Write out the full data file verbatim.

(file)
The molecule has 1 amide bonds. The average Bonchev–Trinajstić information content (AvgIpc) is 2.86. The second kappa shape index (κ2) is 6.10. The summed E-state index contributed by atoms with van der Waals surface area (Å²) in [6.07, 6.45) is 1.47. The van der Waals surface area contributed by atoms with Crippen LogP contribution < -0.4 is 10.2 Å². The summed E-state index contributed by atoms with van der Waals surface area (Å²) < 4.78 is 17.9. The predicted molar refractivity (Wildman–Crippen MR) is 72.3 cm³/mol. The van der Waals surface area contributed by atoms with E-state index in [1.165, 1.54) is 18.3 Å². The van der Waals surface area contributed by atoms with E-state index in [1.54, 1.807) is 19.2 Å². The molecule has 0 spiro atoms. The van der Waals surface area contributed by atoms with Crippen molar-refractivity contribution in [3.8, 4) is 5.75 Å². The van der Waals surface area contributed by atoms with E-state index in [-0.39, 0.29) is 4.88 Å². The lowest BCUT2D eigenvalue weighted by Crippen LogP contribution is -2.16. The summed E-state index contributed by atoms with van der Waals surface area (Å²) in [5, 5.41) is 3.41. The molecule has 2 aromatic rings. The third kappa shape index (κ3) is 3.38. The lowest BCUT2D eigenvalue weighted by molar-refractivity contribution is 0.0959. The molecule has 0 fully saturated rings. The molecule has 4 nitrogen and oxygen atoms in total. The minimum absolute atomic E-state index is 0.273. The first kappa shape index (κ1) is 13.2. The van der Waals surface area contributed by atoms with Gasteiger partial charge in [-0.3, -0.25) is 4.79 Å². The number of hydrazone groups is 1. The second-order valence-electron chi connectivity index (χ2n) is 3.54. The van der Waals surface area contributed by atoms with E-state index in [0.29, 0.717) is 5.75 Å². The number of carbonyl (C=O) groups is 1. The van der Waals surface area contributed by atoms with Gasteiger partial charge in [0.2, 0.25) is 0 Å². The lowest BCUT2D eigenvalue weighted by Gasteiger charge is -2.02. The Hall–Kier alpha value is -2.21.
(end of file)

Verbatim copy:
The molecule has 1 amide bonds. The average Bonchev–Trinajstić information content (AvgIpc) is 2.86. The second kappa shape index (κ2) is 6.10. The summed E-state index contributed by atoms with van der Waals surface area (Å²) in [6.07, 6.45) is 1.47. The van der Waals surface area contributed by atoms with Crippen LogP contribution < -0.4 is 10.2 Å². The summed E-state index contributed by atoms with van der Waals surface area (Å²) < 4.78 is 17.9. The predicted molar refractivity (Wildman–Crippen MR) is 72.3 cm³/mol. The van der Waals surface area contributed by atoms with E-state index in [1.165, 1.54) is 18.3 Å². The van der Waals surface area contributed by atoms with E-state index in [1.54, 1.807) is 19.2 Å². The molecule has 0 spiro atoms. The van der Waals surface area contributed by atoms with Crippen molar-refractivity contribution in [3.8, 4) is 5.75 Å². The van der Waals surface area contributed by atoms with E-state index in [-0.39, 0.29) is 4.88 Å². The lowest BCUT2D eigenvalue weighted by Crippen LogP contribution is -2.16. The summed E-state index contributed by atoms with van der Waals surface area (Å²) in [5, 5.41) is 3.41. The molecule has 2 aromatic rings. The third kappa shape index (κ3) is 3.38. The lowest BCUT2D eigenvalue weighted by molar-refractivity contribution is 0.0959. The molecule has 0 fully saturated rings. The molecule has 4 nitrogen and oxygen atoms in total. The minimum absolute atomic E-state index is 0.273. The first kappa shape index (κ1) is 13.2. The van der Waals surface area contributed by atoms with Gasteiger partial charge in [-0.3, -0.25) is 4.79 Å². The number of hydrazone groups is 1. The second-order valence-electron chi connectivity index (χ2n) is 3.54. The van der Waals surface area contributed by atoms with E-state index in [0.29, 0.717) is 5.75 Å². The number of carbonyl (C=O) groups is 1. The van der Waals surface area contributed by atoms with Gasteiger partial charge in [0.2, 0.25) is 0 Å². The lowest BCUT2D eigenvalue weighted by Gasteiger charge is -2.02. The Hall–Kier alpha value is -2.21.